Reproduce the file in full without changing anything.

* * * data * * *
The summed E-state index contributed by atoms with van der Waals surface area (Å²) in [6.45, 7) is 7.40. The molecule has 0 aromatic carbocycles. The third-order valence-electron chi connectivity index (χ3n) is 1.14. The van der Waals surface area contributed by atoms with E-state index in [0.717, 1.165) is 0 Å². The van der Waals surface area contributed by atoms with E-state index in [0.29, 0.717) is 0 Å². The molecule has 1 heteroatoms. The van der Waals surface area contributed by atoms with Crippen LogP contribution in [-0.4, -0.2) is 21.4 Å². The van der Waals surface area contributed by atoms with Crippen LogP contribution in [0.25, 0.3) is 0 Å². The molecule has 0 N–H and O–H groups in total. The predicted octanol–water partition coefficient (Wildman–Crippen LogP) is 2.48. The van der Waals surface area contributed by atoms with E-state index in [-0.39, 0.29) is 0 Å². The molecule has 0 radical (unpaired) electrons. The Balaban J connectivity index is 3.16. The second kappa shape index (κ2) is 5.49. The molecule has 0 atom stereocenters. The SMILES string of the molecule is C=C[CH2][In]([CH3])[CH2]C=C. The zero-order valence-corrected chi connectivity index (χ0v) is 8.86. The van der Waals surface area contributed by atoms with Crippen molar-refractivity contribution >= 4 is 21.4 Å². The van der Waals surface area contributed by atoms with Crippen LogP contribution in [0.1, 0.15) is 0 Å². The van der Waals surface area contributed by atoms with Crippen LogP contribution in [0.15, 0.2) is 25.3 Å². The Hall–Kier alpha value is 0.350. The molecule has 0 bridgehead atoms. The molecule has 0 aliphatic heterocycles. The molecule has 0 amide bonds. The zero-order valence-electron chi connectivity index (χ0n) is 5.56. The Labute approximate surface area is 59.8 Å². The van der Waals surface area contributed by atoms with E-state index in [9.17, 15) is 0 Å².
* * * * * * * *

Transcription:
The summed E-state index contributed by atoms with van der Waals surface area (Å²) in [6.45, 7) is 7.40. The molecule has 0 aromatic carbocycles. The third-order valence-electron chi connectivity index (χ3n) is 1.14. The van der Waals surface area contributed by atoms with E-state index in [0.717, 1.165) is 0 Å². The van der Waals surface area contributed by atoms with E-state index in [0.29, 0.717) is 0 Å². The molecule has 1 heteroatoms. The van der Waals surface area contributed by atoms with Crippen LogP contribution in [-0.4, -0.2) is 21.4 Å². The van der Waals surface area contributed by atoms with Crippen LogP contribution in [0.25, 0.3) is 0 Å². The molecule has 0 N–H and O–H groups in total. The predicted octanol–water partition coefficient (Wildman–Crippen LogP) is 2.48. The van der Waals surface area contributed by atoms with E-state index in [-0.39, 0.29) is 0 Å². The molecule has 0 radical (unpaired) electrons. The Balaban J connectivity index is 3.16. The second kappa shape index (κ2) is 5.49. The molecule has 0 atom stereocenters. The SMILES string of the molecule is C=C[CH2][In]([CH3])[CH2]C=C. The zero-order valence-corrected chi connectivity index (χ0v) is 8.86. The van der Waals surface area contributed by atoms with Crippen molar-refractivity contribution >= 4 is 21.4 Å². The van der Waals surface area contributed by atoms with Crippen LogP contribution in [0.1, 0.15) is 0 Å². The van der Waals surface area contributed by atoms with Crippen LogP contribution in [0.15, 0.2) is 25.3 Å². The Hall–Kier alpha value is 0.350. The molecule has 0 bridgehead atoms. The molecule has 0 aliphatic heterocycles. The molecule has 0 amide bonds. The zero-order valence-electron chi connectivity index (χ0n) is 5.56. The Labute approximate surface area is 59.8 Å². The van der Waals surface area contributed by atoms with E-state index in [9.17, 15) is 0 Å².